Design Flexibility

With the new SiliconDrive II Blade specification, OEM designers are no longer constrained by designing an application around the "size" of the storage option. With rugged, scalable, advanced storage form factors, designers can rethink every aspect of the design. Additionally, the SiliconDrive II Blade's 40-pin design supports multiple interfaces such as USB, SD, MMC and SATA, giving the OEM designer maximum flexibility to choose the host system interface that best optimizes their application. Now with a 40-pin connector, a designer for an application such as a system controller hub could choose to run signals for USB, SD, MMC and SATA simultaneously. With very little redesign, the same board could accommodate a different, upgraded, or faster storage device if the application warranted. Also, there is nothing that limits using the connector for storage; any interface-compatible device could be used.

The SiliconDrive II Blade specification includes the ruggedness of the latching connector that can be designed in either a vertical or right-angle position.

In many cases, manufacturers have to make serious design trade-offs in price, performance and reliability when designing for smaller component process geometries. In consumer applications like a Smart Phone, if the application fails, a call is dropped or maybe an address book is corrupted. If a handheld heart rate monitor fails, a life may be lost. Unlike consumer applications, critical embedded systems demand high reliability. The SiliconDrive II Blade design incorporates all the patented technologies for high performance and high reliability and multi-year product life that are packed into larger form factors such as 2.5-inch SSDs. Design flexibility is enhanced without the need to make design compromises.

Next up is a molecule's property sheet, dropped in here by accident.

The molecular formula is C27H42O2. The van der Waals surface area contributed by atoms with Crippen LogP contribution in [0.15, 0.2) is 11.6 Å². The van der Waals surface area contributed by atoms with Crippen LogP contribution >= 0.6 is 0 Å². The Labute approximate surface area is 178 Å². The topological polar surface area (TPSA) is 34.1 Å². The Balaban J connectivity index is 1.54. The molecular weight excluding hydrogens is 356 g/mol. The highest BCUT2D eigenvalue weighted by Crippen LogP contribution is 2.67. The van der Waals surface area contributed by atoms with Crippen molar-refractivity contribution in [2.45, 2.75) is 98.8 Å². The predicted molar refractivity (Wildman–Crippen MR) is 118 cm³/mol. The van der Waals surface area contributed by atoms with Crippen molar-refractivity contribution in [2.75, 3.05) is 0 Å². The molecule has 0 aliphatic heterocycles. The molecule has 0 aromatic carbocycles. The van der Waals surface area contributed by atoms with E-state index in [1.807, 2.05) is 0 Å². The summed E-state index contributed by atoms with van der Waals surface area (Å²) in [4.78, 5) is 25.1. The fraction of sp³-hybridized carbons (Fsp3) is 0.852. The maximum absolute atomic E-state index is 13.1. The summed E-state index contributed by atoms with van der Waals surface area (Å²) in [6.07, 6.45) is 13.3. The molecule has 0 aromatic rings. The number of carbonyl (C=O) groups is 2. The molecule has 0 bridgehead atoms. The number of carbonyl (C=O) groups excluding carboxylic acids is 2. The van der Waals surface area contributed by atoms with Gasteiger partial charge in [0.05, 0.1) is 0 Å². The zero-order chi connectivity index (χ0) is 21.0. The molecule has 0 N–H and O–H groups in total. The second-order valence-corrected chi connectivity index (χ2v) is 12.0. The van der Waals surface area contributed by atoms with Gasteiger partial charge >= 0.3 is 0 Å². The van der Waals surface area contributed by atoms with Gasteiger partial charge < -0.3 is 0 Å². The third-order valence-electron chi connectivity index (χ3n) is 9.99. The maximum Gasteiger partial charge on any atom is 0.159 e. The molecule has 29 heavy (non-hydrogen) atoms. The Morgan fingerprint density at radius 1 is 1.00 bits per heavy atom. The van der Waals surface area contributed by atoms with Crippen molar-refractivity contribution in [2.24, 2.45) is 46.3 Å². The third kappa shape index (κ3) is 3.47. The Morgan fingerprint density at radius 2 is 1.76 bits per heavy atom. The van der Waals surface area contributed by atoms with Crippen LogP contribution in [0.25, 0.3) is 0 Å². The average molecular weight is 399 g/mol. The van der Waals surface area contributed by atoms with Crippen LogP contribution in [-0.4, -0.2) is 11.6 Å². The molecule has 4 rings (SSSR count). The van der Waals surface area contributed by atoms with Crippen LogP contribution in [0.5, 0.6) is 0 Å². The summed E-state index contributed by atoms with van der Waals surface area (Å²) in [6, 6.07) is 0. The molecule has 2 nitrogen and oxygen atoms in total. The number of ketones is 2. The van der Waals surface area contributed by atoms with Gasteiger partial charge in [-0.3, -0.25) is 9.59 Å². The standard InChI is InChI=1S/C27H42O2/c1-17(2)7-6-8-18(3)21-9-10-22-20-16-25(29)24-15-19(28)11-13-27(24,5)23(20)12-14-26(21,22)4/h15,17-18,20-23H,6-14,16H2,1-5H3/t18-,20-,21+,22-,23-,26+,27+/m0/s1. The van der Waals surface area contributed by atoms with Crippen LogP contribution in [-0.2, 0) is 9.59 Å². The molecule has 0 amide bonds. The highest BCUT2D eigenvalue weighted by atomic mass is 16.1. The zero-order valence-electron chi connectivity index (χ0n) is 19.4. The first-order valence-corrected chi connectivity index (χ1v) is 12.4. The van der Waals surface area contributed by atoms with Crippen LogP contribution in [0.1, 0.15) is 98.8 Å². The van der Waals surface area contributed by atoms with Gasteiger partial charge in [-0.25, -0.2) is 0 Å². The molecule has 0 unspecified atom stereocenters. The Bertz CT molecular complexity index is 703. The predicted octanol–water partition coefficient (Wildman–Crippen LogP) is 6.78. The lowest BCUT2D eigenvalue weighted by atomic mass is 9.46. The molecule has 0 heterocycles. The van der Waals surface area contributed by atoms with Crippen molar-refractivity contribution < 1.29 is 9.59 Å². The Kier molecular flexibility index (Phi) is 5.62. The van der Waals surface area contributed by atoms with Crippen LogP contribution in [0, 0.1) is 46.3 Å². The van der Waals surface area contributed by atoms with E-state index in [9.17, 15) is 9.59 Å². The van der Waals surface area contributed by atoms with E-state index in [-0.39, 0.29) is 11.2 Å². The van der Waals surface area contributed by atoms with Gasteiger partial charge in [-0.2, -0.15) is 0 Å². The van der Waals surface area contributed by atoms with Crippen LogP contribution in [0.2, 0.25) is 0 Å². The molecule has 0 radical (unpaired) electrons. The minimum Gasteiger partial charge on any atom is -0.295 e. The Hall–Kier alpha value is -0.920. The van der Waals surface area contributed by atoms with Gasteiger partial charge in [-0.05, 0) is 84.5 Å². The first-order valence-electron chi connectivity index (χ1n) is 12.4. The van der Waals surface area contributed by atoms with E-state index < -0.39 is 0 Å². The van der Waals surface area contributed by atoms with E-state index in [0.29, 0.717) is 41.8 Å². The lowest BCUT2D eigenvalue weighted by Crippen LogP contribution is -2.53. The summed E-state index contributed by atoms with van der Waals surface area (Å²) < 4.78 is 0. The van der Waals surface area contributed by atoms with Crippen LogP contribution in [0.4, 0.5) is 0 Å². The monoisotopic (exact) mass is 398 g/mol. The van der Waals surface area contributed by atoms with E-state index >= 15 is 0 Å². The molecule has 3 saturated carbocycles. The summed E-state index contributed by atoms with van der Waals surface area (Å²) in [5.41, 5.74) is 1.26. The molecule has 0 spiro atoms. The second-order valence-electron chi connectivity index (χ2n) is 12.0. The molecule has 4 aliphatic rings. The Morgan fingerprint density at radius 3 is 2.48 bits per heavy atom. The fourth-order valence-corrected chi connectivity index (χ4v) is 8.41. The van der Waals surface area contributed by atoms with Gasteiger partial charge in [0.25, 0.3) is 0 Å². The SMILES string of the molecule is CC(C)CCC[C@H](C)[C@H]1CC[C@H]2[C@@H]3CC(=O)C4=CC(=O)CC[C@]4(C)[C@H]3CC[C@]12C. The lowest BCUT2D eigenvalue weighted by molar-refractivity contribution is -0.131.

Data Center Application

To demonstrate a real-world application for the SiliconDrive II Blade, a data center server that supports a rack of disk drives is using the SSD for cache transfer storage. The server application caches data over a storage area network, and in the event of a power-down situation or system failure, will "dump" the cache to the SiliconDrive II Blade. The 4 MB capacity of the SiliconDrive II Blade is equal to the DRAM cache in the system so the cache can be transferred quickly and effectively if an event occurs.


There has never been a storage form factor specifically designed for the embedded systems market. OEM designers have had to select the "Best of Class" storage option available to them at the time, with many of the solutions having been originally designed for consumer applications.

Consumer demand for small form factor handsets and MIDs drove the invention and introduction of new, ultra-small, standards-based SSD form factors, but did not specifically meet the requirements of the embedded systems market. Embedded system applications required a more rugged, upgradeable form factor that provided the high performance, high reliability, multi-year product life and a low total cost of storage ownership that were previously unavailable in consumer- based flash cards.

New embedded system form factors like SiliconDrive II Blade are designed for the most demanding 24/7 usage models and suitable for a wide variety of enterprise system OEM applications, ranging from industrial control and automation equipment, data center applications, wearable computers for the military or video streaming, and surveillance applications.

This article was written by Mark Diggs, Director Systems Engineering, SiliconSystems, Inc. (Aliso Viejo, CA). For more information, contact Mr. Diggs at This email address is being protected from spambots. You need JavaScript enabled to view it., the SFF-SIG at This email address is being protected from spambots. You need JavaScript enabled to view it., or click here .

Embedded Technology Magazine

This article first appeared in the May, 2009 issue of Embedded Technology Magazine.